Balkinization  

Saturday, July 15, 2006

New York Times Editorial Page Gets It, Too (Mostly)

Marty Lederman

The feverish reports of presidential capitulation and compromise from earlier in the week are slowly giving way, on careful inspection, to the realizaation that, as the New York Times puts it in an editorial tomorrow, "the president has made it clear that he is not giving an inch of ground," notwithstanding the landmark decision in Hamdan.

The Times editorial is not limited to NSA wiretapping -- its larger subject is the Executive's aggrandizement of power and disdain for the system of checks and balances:
Over and over again, the same pattern emerges: Given a choice between following the rules or carving out some unprecedented executive power, the White House always shrugged off the legal constraints. Even when the only challenge was to get required approval from an ever-cooperative Congress, the president and his staff preferred to go it alone. While no one questions the determination of the White House to fight terrorism, the methods this administration has used to do it have been shaped by another, perverse determination: never to consult, never to ask and always to fight against any constraint on the executive branch. One result has been a frayed democratic fabric in a country founded on a constitutional system of checks and balances. Another has been a less effective war on terror.
On the Specter bill, the Times writes: "Senator Arlen Specter, chairman of the Senate Judiciary Committee, announced on Thursday that he had obtained a concession from Mr. Bush on how to handle this problem. Once again, the early perception that the president was going to bend to the rules turned out to be premature."

One fairly small caveat to an otherwise fine editorial: The Times writes that "while the [Specter] bill would establish new rules that Mr. Bush could voluntarily follow, it strips the federal courts of the right to hear legal challenges to the president’s wiretapping authority. The Supreme Court made it clear in the Guantánamo Bay case that this sort of meddling is unconstitutional."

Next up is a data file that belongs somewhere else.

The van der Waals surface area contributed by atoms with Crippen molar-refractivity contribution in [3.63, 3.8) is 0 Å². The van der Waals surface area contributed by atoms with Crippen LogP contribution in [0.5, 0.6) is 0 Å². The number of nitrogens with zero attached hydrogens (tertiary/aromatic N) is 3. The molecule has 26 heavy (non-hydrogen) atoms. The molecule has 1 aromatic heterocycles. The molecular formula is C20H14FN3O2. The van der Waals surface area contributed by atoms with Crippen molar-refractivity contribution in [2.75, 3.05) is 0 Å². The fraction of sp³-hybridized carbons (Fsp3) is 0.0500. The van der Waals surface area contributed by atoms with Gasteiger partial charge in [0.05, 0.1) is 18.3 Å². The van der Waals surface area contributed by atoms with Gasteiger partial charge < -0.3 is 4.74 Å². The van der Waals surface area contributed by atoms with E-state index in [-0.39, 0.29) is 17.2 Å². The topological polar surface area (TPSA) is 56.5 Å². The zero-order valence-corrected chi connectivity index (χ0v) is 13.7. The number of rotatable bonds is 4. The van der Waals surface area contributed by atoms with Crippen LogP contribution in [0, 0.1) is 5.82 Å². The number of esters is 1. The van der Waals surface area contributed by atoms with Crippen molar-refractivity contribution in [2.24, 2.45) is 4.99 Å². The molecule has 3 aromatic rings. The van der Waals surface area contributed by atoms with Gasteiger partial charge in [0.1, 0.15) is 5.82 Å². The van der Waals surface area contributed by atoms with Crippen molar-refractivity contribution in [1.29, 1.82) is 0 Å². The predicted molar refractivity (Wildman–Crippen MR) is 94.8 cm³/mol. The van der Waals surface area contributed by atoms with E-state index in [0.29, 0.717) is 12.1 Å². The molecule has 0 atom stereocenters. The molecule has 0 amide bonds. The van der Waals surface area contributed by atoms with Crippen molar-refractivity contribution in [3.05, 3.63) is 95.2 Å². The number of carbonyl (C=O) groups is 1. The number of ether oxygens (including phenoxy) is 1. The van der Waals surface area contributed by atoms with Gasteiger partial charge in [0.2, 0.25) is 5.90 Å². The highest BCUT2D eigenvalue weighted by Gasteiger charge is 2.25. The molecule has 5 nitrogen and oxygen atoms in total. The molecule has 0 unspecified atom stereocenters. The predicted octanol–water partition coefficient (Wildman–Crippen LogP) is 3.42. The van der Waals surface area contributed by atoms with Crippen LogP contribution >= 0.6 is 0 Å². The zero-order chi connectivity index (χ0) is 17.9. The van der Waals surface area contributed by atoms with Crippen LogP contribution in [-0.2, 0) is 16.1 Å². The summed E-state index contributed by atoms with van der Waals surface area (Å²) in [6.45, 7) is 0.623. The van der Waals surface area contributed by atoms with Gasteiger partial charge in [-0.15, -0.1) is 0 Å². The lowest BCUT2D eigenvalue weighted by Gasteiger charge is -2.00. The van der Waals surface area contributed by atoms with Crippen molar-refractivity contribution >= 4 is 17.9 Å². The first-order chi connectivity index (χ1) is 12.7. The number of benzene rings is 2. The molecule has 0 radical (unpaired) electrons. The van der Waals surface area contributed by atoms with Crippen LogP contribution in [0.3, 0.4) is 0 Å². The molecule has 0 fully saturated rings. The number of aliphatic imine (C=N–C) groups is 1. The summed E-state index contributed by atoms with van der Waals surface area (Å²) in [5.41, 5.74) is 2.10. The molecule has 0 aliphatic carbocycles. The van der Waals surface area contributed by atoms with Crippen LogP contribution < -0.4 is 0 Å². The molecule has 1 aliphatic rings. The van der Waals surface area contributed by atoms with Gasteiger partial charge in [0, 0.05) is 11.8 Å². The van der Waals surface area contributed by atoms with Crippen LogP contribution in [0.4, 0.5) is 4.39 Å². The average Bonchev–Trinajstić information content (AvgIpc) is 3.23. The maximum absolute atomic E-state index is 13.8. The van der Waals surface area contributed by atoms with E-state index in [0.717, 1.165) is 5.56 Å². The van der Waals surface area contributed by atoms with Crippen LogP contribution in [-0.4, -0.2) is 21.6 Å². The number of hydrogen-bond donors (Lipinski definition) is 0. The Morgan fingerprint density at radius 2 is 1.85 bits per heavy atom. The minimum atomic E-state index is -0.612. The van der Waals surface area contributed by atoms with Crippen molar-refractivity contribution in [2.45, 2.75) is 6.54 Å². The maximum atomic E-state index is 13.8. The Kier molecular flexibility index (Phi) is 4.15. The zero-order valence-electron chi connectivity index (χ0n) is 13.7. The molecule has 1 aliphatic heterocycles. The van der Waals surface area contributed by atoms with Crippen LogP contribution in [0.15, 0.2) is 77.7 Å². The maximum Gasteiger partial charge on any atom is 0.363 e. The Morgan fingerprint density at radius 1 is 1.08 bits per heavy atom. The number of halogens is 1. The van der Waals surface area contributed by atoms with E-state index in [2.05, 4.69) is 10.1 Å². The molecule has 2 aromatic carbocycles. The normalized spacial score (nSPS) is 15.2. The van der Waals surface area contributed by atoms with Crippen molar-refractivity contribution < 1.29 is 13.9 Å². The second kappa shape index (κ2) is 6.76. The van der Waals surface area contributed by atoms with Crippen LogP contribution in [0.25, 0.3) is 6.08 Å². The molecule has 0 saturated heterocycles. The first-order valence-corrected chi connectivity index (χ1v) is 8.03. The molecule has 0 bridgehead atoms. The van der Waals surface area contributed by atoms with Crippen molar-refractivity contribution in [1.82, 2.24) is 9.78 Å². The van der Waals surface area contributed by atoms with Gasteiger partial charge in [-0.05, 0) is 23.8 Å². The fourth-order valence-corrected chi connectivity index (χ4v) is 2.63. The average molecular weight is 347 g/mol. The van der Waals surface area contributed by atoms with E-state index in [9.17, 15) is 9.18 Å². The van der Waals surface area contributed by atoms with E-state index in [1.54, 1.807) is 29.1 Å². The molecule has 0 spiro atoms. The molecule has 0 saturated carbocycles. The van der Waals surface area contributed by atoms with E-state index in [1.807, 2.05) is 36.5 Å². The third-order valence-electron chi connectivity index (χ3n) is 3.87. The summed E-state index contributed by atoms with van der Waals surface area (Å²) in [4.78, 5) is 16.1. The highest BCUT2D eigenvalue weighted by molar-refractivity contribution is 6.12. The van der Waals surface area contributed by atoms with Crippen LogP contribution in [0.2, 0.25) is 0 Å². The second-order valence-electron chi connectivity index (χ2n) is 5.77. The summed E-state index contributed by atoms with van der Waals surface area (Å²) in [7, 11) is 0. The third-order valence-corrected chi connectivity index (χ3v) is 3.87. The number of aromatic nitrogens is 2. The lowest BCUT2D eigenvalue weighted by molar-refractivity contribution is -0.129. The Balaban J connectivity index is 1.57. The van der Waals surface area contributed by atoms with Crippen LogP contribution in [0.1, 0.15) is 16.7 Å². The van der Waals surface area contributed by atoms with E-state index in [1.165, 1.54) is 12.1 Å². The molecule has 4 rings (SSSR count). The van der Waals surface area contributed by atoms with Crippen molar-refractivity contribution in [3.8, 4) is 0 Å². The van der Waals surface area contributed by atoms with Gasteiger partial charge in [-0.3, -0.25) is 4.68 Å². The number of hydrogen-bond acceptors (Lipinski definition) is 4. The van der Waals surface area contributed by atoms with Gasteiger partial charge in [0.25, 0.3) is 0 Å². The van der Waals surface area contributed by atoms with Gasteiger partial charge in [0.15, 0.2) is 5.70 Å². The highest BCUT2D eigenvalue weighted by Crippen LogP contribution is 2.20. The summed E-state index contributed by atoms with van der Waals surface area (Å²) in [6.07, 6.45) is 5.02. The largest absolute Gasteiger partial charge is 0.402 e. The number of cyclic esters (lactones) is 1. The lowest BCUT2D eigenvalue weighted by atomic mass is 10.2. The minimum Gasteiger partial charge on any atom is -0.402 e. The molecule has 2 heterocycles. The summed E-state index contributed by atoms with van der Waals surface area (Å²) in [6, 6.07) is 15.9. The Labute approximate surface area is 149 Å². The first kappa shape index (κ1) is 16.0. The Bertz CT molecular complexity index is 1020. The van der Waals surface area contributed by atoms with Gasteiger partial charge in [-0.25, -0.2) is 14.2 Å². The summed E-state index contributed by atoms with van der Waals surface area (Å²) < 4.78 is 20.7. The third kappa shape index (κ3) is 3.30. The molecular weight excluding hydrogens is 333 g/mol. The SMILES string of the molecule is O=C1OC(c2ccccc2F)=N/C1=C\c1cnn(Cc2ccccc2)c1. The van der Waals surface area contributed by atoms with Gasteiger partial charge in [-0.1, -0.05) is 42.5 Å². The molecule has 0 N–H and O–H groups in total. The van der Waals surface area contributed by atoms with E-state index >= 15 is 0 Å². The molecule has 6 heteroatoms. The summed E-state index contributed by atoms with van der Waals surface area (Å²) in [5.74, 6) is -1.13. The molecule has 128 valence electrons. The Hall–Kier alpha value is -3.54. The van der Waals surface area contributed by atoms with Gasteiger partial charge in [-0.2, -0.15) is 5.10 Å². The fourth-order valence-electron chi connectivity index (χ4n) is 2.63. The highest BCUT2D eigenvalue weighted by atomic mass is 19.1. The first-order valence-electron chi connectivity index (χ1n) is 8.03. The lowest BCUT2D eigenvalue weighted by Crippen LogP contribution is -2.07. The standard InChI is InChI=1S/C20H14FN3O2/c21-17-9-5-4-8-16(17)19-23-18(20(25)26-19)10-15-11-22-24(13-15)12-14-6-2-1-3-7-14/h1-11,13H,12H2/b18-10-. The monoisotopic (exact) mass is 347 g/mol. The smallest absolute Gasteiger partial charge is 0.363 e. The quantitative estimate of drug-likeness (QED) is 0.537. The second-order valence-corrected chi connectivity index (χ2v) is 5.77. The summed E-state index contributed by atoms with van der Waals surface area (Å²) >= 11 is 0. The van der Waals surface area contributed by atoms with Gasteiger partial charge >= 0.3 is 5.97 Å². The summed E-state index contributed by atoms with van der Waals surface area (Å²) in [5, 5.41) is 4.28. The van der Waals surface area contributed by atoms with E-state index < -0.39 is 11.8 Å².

Neither of those statements is accurate.

1. The Specter bill would not quite strip the federal courts of the power to hear challenges to the Executive's electronic surveillance. It would, however, allow the Attotney General to funnel all such suits into the FISA court system, where the courts (which do consist of federal judges, hand-picked by the Chief Justice) could dismiss them "for any reason." That's bad, but it's not quite federal-court-stripping.

2. The Supreme Court did not make clear that this sort of re-arranging of a series of federal court cases is unconstitutional. It didn't even hold that court-stripping would be unconstitutional (or that it would be constitutional, for that matter).

Indeed, the Court in Hamdan really did not issue any constitutional rulings at all, if one doesn't count the very strong and deliberate signal in footnote 23, and in the Kennedy concurrence, that the statutory constraints on the military commissions do not unconstitutionally impinge on the President's Article II powers. With that one small but significant quasi-exception, the conventional wisdom that Hamdan was a constitutional case is pretty much wrong: Hamdan certainly was momentous, as I argue here; nevertheless, it was almost entirely a case about interpretation of statutes (the DTA, the AUMF, and the UCMJ), and a treaty provision (Common Article 3). There may very well be some constitutional limits on what Congress and the President can now do to respond to the Hamdan decision in several dimensions (such as detention, interrogation, trials, surveillance, treaty-interpretation, court jurisdiction, etc.). But the Hamdan decision itself imposes virtually no constitutional constraints on the political branches.

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